CITY ISLAND – There may be a breath of fresh air on the red tide-stained horizon.
Red tide, an algae bloom caused by the microscopic organism Karenia brevis, can cause respiratory irritation, especially in people with asthma or COPD, and can kill fish, marine mammals, sea turtles and shorebirds.
Red tide reached Anna Maria Island shores on Aug. 3, drifting north from Southwest Florida, where it has persisted since November 2017. The bloom affects six counties, from Collier north to Pinellas, including Manatee.
Aimed at restoring canals, like those in Coral Shores recently inundated with fish killed by red tide, the method pumps red tide water into an ozone conductor, where the ozone kills the red tide and re-oxygenates the water without releasing ozone into the environment, according to Mote Senior Scientist Dr. Richard Pierce.
Mote already uses a similar patented method to filter seawater from the Gulf pumped into Mote’s marine mammal and sea turtle hospital tanks and its aquarium.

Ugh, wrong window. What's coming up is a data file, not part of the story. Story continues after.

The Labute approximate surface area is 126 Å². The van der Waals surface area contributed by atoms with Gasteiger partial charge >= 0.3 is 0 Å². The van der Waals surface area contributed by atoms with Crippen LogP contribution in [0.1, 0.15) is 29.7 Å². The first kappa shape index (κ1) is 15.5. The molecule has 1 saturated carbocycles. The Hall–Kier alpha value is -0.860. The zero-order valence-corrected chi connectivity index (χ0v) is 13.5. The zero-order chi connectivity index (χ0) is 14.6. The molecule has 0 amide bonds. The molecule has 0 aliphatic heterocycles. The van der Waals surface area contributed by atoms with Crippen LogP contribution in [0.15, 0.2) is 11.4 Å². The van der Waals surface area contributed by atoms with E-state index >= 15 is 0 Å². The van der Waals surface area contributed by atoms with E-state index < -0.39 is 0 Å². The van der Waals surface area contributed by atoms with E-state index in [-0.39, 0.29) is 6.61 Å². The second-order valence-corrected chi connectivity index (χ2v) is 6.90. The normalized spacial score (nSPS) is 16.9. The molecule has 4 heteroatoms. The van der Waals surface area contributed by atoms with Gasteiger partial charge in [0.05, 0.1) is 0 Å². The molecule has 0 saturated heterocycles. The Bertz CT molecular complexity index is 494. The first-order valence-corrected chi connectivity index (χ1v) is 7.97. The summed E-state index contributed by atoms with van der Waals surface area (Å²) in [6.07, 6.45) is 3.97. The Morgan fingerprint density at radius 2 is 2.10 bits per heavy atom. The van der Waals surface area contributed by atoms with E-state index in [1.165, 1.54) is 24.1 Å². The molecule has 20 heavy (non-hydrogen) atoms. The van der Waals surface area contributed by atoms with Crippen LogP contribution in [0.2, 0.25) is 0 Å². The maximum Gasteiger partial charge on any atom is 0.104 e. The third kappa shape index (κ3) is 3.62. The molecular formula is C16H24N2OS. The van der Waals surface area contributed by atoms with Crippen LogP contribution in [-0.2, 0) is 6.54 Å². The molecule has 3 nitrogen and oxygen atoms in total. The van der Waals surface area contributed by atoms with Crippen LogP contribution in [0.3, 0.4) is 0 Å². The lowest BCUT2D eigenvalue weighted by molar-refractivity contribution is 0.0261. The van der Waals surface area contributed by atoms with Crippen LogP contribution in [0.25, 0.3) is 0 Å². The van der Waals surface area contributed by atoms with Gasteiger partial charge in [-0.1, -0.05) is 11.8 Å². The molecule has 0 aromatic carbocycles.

Mote tested ozone in June in a 25,000-gallon saltwater pool. The results showed that, with one ozone system processing 150 gallons of water per minute, the red tide algae cells in the pool were wiped out rapidly and their toxins cleared in a day. Water quality was monitored, showing no ozone released, and other water chemistry changes returned to normal within a day.
The system is now being tested in a Boca Grande canal filled with dead fish, with two ozone systems working together to process 300 gallons of water per minute to filter out red tide algae cells and toxins. Water quality is being monitored for nutrients, temperature, dissolved oxygen and alkalinity, and suitability for sensitive marine invertebrate animals like shrimp.
While clay, copper, herbicides and other substances proven to kill red tide also kill marine life, ozone treatment does not, according to Mote.
The ozone method is not intended for large bodies of water, like the Gulf of Mexico, and is still in the research stage, according to Mote.